House Speaker Tells Gov. Hobbs To Rescind Conversion Therapy Order

July 7, 2023

By Corinne Murdock |

Arizona House Speaker Ben Toma (R-LD27) told Gov. Katie Hobbs to rescind her executive order banning conversion therapy for minors.

In a letter sent on Monday, Toma advised Hobbs that the order was likely unconstitutional since it wasn’t enacted via the legislature. Toma further warned that the order could violate the Parent’s Bill of Rights as well as the Arizona Constitution.

“Although other states have enacted laws banning conversion therapy, those states have that policy choice through the legislative choice. Your executive order is an improper exercise of your authority,” stated Toma. “The far-reaching mandates of your executive order also threatens to violate the Parents’ Bill of Rights […] and Arizonans’ constitutional rights, including patients’ rights to freely speak with their therapists[.]”

Toma further criticized the governor for her definition of “conversion therapy,” which he asserted was “unprecedented, vague, unintelligible, and unenforceable.” The main reason for this, Toma asserted, was because Hobbs’ team came up with it themselves.

“[T]he executive order’s ban on ‘conversion therapy’ is a ban defined by your administration alone — bearing no resemblance to the laws of other states,” stated Toma. “State agencies directed to implement your executive order cannot even begin to understand what constituted a banned ‘conversion therapy.’”

In one of two executive orders related to LGBTQ+ issues last week, Hobbs banned state or federal resources to promote, support, or enable any conversion therapy. The governor defined conversion therapy as the following:

“‘Conversion therapy’ means any practice or treatment that seeks or purports to change an individual’s non-heteronormative sexual orientation or non-cisgender identity, including efforts to change behaviors or gender expression, under the false premise that homosexuality and gender-diverse identities are pathological. This does not include gender-affirming care.”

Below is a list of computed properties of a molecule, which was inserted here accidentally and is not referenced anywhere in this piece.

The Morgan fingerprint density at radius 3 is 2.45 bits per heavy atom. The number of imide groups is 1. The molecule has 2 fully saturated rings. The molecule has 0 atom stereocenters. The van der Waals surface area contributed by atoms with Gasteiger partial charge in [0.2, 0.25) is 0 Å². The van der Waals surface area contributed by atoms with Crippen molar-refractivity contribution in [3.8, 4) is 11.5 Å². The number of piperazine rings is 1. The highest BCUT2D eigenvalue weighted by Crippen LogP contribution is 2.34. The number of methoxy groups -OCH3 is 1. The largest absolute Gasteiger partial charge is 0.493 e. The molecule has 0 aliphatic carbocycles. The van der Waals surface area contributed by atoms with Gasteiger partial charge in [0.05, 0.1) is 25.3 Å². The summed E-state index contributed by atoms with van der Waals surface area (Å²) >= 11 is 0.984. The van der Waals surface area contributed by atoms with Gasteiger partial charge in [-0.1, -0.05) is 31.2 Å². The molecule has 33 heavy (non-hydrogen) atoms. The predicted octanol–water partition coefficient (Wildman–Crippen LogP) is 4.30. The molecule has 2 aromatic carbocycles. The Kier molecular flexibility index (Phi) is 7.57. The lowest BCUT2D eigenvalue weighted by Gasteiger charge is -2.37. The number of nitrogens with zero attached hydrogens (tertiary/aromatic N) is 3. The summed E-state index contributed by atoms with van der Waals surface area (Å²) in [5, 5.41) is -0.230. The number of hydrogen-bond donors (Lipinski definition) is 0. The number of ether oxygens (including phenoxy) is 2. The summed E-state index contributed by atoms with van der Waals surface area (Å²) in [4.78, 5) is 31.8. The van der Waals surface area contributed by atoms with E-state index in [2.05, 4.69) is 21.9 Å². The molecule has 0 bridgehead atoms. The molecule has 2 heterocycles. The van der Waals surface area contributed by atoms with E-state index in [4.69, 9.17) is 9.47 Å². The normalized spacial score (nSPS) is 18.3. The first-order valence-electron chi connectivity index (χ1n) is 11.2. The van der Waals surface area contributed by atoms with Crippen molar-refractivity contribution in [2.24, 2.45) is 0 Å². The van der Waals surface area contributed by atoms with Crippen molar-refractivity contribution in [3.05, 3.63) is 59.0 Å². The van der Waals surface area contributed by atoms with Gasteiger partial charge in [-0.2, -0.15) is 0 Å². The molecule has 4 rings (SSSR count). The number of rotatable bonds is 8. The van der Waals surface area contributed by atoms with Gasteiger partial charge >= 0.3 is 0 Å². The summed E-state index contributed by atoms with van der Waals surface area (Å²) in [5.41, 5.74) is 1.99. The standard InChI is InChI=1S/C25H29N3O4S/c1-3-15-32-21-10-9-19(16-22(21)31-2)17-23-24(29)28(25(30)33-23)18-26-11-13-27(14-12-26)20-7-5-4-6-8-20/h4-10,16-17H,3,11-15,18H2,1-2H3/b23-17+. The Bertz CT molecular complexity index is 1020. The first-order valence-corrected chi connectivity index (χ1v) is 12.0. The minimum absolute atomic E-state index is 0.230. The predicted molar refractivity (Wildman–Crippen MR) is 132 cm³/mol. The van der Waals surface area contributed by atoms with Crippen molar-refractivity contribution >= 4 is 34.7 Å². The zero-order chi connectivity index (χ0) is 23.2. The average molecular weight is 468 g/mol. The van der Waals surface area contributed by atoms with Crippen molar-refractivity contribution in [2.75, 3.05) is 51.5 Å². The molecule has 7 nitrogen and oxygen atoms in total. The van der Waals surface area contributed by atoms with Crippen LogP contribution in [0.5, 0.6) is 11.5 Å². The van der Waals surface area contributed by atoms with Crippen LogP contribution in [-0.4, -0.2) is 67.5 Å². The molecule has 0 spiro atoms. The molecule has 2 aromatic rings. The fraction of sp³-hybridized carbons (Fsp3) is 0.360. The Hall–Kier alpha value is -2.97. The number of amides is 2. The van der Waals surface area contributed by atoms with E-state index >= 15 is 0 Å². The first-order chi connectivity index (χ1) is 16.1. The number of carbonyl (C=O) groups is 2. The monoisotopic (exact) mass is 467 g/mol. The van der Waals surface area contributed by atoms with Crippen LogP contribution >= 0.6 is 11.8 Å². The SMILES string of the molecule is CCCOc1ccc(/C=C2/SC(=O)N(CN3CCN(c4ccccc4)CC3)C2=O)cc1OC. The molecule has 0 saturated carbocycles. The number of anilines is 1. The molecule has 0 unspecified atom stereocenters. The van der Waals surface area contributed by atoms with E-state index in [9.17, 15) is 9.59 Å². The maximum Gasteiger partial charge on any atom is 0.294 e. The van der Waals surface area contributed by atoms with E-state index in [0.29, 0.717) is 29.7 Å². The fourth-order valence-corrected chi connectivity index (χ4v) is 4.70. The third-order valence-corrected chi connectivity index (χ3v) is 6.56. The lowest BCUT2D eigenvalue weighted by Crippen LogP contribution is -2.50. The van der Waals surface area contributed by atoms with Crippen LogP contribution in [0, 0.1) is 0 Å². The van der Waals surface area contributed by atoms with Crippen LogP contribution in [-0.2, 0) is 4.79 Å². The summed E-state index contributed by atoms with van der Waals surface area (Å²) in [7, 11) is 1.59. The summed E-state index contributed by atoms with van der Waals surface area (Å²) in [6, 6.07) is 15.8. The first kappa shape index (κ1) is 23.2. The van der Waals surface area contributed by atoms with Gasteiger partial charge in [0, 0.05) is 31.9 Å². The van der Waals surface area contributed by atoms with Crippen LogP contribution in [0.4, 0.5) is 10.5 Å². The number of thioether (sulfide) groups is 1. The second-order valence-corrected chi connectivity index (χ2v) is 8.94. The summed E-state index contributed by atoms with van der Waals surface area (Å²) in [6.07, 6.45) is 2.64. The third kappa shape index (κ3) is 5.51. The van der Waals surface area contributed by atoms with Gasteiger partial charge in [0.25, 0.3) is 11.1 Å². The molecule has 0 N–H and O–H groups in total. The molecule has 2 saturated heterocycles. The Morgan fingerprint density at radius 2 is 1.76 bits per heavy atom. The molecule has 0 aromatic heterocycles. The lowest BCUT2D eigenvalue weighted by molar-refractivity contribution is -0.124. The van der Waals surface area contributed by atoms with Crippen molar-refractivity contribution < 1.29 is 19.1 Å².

The states that banned conversion therapy through legislative statute are New Jersey, California, Oregon, Illinois, Vermont, New Mexico, Connecticut, Rhode Island, Nevada, Washington, Hawaii, Delaware, Maryland, New Hampshire, New York, Massachusetts, Colorado, Maine, Utah, Virginia, Michigan, Minnesota, North Carolina, Wisconsin, and Pennsylvania enacted conversion therapy bans via executive orders. 

Federal courts in Florida have twice ruled against similar bans — in November 2020 in February — as unconstitutional under the First Amendment. 

In her executive order, Hobbs cited general consensus from the American Medical Association, American Academy of Pediatrics, American Psychological Association, American Psychiatric Association, American Academy of Child and Adolescent Psychiatry, American Counselor Association, and the National Association of Social Workers that conversion therapy poses a danger to minors.

The governor also cited a duty to use taxpayer funds on fiscally sound, safe, credited, effective, and evidence-based practices.

The other executive order expanded state employee health care plans to cover gender transition surgery.

Corinne Murdock is a reporter for AZ Free News. Follow her latest on Twitter, or email tips to

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